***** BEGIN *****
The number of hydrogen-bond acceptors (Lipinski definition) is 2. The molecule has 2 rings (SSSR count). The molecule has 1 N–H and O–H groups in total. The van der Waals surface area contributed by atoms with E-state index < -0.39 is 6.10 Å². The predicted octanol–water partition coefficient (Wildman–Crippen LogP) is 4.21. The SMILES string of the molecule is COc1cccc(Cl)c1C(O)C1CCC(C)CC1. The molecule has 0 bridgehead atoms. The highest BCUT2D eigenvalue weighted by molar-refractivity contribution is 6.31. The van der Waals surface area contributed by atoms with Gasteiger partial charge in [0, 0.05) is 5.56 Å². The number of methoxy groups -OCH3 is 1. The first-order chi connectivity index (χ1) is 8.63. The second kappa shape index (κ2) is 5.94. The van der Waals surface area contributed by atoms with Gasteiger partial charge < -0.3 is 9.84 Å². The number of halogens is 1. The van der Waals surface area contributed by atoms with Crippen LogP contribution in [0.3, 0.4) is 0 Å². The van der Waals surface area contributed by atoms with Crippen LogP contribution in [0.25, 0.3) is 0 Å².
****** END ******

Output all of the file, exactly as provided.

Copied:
The number of hydrogen-bond acceptors (Lipinski definition) is 2. The molecule has 2 rings (SSSR count). The molecule has 1 N–H and O–H groups in total. The van der Waals surface area contributed by atoms with E-state index < -0.39 is 6.10 Å². The predicted octanol–water partition coefficient (Wildman–Crippen LogP) is 4.21. The SMILES string of the molecule is COc1cccc(Cl)c1C(O)C1CCC(C)CC1. The molecule has 0 bridgehead atoms. The highest BCUT2D eigenvalue weighted by molar-refractivity contribution is 6.31. The van der Waals surface area contributed by atoms with Gasteiger partial charge in [0, 0.05) is 5.56 Å². The number of methoxy groups -OCH3 is 1. The first-order chi connectivity index (χ1) is 8.63. The second kappa shape index (κ2) is 5.94. The van der Waals surface area contributed by atoms with Gasteiger partial charge < -0.3 is 9.84 Å². The number of halogens is 1. The van der Waals surface area contributed by atoms with Crippen LogP contribution in [0.3, 0.4) is 0 Å². The van der Waals surface area contributed by atoms with Crippen LogP contribution in [0.25, 0.3) is 0 Å².